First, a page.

Dr. Rebecca Finlayson and Dr. Zachary Casey were presented Rhodes College’s highest faculty honors for teaching and research at the college’s annual Awards Convocation, held on campus April 29.
Finlayson, associate professor of English, received the Clarence Day Award for Outstanding Teaching. Casey, associate professor and chair of educational studies, received the Clarence Day Award for Outstanding Research and/or Creative Activity. The awards, first given in 1981, were established by businessman and Rhodes alumnus Clarence Day and are provided by the Day Foundation.
The Clarence Day Award for Outstanding Teaching is given to a member of the faculty who has demonstrated excellence in teaching over the previous three years as determined by the assessments of students and colleagues, the effective use of imaginative and creative pedagogy, and a strong record of motivating students to embrace a life of continuing study.
Finlayson joined the Rhodes faculty in 1998 after completing a Ph.D. at Emory University. She teaches the First-Year Writing Seminar using The New Yorker as her text and courses on Shakespeare and general literature.
“As director of the Rhodes College Writing Program since 2001, Prof. Finlayson has fostered excellence in writing – and the teaching of writing – across our campus,” said Dr. Katherine Bassard, provost and vice president for academic affairs, who made the presentation.
Finlayson describes her own pedagogy as ‘organic,’ because of how it has evolved over the years in response to students’ needs. “Although I have taught the First Year Writing Seminar every semester,” she writes, “I have never taught the same course twice. For nearly every class session for the last 20 years, I have quite literally confronted a new topic, a new prep, a new discussion, all chosen by the students.”
One nominator wrote, “Rebecca’s teaching is distinguished by a sense of adventure. In practice, she relinquishes ownership of the classroom and meets her students on equal terms, taking risks just as they must.”
“She’s established a class where students can experiment with their writing, go out on literary limbs, learn from her thorough feedback, and grow as authors like we never could in a regular class,” wrote one student.
Others attest to how her courses have equipped and inspired them to teach writing to others. Finlayson’s English 290 – Academic Writing course, does just that. The course serves as a training ground for Writing Fellows, as well as the tutors who staff the Writing Center. In the past several years, Finlayson and her Writing Fellows have even taken what they have learned in the course into local high schools, forming partnerships to improve the teaching of writing in our community.
Finally, in her role as director of the Rhodes Writing Program, Finlayson has not only excelled in teaching writing, but also in developing and promoting a robust Writing Program by administering the Writing Center, creating the Writing Fellows program, and, for more than two decades, leading the immensely successful Summer Writing Institute, which attracts high school students from across the country.
The Clarence Day Award for Outstanding Research and/or Creative Activity is presented to a member of the faculty who has accomplished unusually significant professional work in the past three years and who has demonstrated that research and/or creative activity is an integral part of their discipline. This work must be demonstrated to have had an important effect on the award recipient’s teaching, directly benefiting Rhodes students by its influence on course content or pedagogy.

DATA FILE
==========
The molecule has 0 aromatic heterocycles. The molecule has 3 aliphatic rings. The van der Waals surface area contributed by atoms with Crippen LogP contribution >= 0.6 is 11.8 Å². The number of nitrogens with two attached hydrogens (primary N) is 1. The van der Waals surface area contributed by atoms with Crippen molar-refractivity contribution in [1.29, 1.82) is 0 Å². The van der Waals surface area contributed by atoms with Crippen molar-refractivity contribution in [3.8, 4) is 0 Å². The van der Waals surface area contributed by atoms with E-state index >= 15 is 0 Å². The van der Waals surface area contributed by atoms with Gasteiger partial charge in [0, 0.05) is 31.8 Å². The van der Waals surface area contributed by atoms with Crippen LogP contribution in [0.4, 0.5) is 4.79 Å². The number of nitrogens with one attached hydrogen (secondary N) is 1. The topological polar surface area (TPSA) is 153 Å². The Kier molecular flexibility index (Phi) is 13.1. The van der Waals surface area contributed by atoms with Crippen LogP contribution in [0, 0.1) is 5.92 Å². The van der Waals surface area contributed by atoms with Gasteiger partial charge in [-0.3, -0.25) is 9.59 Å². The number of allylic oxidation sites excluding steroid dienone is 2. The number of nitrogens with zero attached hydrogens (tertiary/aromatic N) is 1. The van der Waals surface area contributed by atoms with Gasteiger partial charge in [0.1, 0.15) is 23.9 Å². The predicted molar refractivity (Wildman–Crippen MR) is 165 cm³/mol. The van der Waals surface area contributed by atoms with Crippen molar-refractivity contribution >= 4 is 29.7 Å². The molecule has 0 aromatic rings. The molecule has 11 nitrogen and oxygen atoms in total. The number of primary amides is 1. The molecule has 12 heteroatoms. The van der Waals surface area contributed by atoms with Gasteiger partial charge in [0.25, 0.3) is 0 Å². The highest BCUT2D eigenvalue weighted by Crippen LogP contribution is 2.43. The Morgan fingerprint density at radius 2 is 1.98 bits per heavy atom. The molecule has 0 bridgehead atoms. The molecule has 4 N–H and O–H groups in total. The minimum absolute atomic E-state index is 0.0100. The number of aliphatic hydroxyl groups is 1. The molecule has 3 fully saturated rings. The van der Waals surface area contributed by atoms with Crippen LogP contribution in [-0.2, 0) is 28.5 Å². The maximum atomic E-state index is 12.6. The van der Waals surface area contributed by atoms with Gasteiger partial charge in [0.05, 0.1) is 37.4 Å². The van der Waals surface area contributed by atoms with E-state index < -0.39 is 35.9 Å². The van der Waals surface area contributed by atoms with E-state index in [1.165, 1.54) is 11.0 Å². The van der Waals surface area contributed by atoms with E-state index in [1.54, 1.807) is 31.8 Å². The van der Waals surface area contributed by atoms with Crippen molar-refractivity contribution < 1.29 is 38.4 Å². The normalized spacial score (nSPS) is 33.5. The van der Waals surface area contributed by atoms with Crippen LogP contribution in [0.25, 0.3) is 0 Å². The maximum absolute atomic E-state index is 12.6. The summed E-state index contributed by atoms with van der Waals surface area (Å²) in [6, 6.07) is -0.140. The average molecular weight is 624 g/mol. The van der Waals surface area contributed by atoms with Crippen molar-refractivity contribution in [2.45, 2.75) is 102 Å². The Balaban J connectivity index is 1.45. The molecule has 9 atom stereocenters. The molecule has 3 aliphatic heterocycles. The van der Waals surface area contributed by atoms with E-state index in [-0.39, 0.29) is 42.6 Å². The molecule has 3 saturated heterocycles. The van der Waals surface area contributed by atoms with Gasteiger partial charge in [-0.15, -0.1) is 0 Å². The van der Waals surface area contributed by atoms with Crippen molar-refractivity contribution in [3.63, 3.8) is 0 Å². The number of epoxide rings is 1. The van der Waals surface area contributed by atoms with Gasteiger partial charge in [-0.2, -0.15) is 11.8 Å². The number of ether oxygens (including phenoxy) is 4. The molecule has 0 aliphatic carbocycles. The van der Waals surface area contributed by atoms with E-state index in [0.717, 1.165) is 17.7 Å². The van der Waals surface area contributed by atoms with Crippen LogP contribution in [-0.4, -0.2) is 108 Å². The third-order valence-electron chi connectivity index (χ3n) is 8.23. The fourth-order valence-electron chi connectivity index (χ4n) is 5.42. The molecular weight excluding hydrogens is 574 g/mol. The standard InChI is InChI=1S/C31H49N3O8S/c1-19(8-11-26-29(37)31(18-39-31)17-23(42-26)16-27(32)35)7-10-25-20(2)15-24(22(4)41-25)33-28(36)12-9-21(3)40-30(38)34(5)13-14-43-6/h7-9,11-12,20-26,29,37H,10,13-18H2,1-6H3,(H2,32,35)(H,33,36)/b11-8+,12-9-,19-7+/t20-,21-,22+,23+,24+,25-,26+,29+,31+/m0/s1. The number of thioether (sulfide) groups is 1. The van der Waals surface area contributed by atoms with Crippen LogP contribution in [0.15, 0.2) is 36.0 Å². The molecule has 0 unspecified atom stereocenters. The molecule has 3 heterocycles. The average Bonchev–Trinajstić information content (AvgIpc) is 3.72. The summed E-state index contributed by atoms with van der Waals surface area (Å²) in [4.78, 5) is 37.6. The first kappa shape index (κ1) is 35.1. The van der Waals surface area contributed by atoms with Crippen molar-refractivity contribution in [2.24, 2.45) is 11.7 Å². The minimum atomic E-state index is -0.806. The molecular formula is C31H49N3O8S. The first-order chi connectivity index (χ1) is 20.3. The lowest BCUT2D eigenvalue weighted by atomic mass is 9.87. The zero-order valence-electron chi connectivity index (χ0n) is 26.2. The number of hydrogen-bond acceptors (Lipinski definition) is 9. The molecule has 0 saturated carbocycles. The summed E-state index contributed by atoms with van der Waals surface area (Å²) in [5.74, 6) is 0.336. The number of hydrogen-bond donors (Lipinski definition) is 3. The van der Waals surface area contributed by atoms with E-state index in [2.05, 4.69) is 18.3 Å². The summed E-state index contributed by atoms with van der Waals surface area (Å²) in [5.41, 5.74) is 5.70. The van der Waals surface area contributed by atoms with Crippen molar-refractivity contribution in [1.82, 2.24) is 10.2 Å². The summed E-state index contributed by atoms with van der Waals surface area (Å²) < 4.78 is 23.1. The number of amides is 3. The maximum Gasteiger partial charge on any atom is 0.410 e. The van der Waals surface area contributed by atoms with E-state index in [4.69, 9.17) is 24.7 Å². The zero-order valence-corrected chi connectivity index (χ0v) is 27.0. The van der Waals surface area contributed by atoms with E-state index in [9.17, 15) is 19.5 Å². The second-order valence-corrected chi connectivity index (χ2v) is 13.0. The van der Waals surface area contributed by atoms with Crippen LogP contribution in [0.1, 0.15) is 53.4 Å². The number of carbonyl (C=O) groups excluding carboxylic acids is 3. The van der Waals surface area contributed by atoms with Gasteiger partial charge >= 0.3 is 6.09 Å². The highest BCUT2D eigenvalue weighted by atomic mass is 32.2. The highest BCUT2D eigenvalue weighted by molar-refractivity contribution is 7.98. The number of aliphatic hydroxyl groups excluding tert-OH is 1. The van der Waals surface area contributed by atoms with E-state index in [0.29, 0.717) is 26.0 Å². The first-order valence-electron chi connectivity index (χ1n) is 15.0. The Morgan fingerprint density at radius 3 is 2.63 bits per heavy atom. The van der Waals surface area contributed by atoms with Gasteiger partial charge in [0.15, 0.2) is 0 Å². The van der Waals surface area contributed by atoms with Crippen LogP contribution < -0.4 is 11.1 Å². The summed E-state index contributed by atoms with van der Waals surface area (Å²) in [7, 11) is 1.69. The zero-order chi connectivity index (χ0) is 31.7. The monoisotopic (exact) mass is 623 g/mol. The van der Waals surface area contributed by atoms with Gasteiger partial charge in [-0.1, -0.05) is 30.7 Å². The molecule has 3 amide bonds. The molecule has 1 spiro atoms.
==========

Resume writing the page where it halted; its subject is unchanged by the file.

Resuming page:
After completing his Ph.D. at the University of Minnesota, Casey joined the Rhodes faculty in 2014 and has helped to build the Educational Studies Program. He is an expert in teacher education, antiracist pedagogies, and critical whiteness studies and regularly is invited to speak at national and international conferences.
His first book, A Pedagogy of Anticapitalist Antiracism: Whiteness, Neoliberalism and Resistance in Education, was awarded the Outstanding Book Award by the Society of Professors of Education. One reviewer declared it groundbreaking. Casey’s recent book, Building Pedagogues: White Practicing Teachers And The Struggle For Antiracist Work In Schools, which he co-authored with Shanon McManimon, has been described by one reviewer as a “brilliantly written book that is deeply theorized, richly detailed, conversational, and engaging, with a self-critical honesty that cannot help but to draw the reader in. This book will change our profession and cannot come at a more demanding time.”
His other two books are Encyclopedia of Critical Whiteness Studies in Education and a co-edited volume, Whiteness At The Table: Antiracism, Racism, And Identity In Education. Casey serves as the executive editor for the Journal of Pedagogy and on the editorial board for the Journal of Curriculum and Pedagogy. He has authored dozens of journal articles, book chapters, reviews, and encyclopedia entries, several of which have been co-authored with his students.
One nominator wrote, “Dr. Casey brings this same level of academic rigor and commitment to building more equitable communities directly into his work with students, both in terms of his classroom approach and his continued commitment to publishing with Rhodes students.”
In addition, he is the principal investigator of a project to support undergraduates interested in becoming K-12 mathematics and science teachers in high-needs school districts and to participate in research opportunities throughout their degree program to expand their skill set as educators.
Casey also serves as the inaugural faculty mentor for Rhodes’ Posse Scholars, who are being equipped to thrive in the classroom and lead on campus, and he serves as the faculty adviser to the Kappa Delta Pi Educational Studies Honors Society, to name just a few of his many other roles on campus.